MECHANICS, CONSISTENCY, and INTENSITY. For the best results in any workout program, these three things need to be in place, AND in that order. We have already discussed in the past how important mechanics and consistency are in movements. Now, let’s discuss intensity, the third factor, that pushes us to that place where we start to adapt not only physically, but also mentally.
What is intensity? What does intensity look like? Is it how high your heart rate is? What about how loud you’re screaming? Intensity is defined as, “The measurable amount of a property, such as force or power.” To us, this means how much power is being generated in a certain amount of time.
For example, let’s say the WOD is “FRAN.” Most of us have recently gone through this and felt some sort of intensity if it was done properly. Let say I decided to do FRAN and took my time, I went through all the movements with the proper range of motion and consistent movement and finished it in about 15 minutes, resulting in breathing hard, but for the most part, I am ready for another workout. Now take the same workout, but let’s say I go in and hit it as hard as I can, while maintaining proper range of motion and am consistent in my movements, but I finish “FRAN” in 2:30. My result from experience, there is nothing more I will be doing, except laying on the ground waiting for my arms to feel normal again and I won’t be thinking about doing anything else for another 45min at least. Therefore evaluating the two different ways I approached the same WOD, will they produce the same result?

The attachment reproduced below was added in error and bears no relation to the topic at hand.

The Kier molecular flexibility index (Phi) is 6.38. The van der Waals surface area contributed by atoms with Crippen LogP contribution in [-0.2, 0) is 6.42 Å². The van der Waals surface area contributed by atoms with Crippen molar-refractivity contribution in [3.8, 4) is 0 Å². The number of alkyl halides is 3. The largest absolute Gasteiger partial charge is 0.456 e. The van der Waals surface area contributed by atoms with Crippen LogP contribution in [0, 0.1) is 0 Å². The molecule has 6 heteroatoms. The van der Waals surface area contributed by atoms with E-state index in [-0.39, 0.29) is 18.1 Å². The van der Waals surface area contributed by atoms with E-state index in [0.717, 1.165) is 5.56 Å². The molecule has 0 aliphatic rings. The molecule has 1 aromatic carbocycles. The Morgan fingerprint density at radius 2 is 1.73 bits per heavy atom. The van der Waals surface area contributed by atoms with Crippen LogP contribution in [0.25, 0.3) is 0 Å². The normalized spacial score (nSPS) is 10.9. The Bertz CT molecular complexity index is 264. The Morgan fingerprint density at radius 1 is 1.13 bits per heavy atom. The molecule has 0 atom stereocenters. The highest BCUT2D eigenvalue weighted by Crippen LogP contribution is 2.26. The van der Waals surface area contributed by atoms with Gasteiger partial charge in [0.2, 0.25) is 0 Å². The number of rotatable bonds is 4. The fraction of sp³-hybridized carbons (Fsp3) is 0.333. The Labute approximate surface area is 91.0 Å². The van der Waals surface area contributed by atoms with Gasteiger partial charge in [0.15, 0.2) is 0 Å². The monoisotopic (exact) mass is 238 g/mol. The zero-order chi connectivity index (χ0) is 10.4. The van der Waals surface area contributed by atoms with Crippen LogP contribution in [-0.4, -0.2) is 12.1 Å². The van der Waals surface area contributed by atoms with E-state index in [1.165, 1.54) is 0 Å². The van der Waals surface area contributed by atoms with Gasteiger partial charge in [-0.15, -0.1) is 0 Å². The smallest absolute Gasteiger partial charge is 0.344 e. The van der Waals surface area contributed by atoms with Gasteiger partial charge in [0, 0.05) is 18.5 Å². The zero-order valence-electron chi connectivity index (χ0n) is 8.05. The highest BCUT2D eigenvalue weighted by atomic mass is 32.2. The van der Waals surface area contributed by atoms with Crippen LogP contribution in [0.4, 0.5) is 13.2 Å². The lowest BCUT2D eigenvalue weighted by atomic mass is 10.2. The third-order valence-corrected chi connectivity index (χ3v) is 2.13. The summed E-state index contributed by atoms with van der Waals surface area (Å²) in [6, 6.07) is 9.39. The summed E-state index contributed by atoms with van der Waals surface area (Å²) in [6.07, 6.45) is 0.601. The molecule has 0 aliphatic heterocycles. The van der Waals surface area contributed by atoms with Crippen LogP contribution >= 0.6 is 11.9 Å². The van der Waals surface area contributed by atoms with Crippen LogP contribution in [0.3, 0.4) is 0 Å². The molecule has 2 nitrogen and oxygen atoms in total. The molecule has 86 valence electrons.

The answer is no, and here is why. The second approach to the workout produced more power because I was able to get the same amount of work done in a shorter amount of time. This trains the body to push those limits and in turn forces adaptation. The more power one can produce the fitter that person will get and see better improvements.
So what does this mean to you? It means that you should approach each workout with the mindset of producing the most power that you can produce while keeping mechanics and consistency in place. For some, this may mean scaling certain movements to allow them to produce the best result and most power for that day. An example would be something like pull-ups or toes-to-bar. If there are 50 in the workout and you have recently been able to get one full toes-to-bar. The best way approach this workout would be to scale the toes-to-bar to get them done quicker or scale the number to 15. Over time the body will continue to get stronger and eventually you will be able to get 50 in one set because you have learned to push.
One last thought before I conclude, something that stuck out to me about what every athlete said about their training while watching the CrossFit games. They all mentioned the intensity of their training was the same as if they were competing. They were used to that level of intensity in their training and therefore were prepared for what they were going to experience at the Games. There are a lot of people that have the same physical capability as these games athletes, but they are a rare bread in their mental ability to withstand discomfort which has been incorporated in their daily training. With that being said, the amount of time you spend in the gym does not equal results. It is the about of power you produce in that time spent at the gym that will keep you progressing.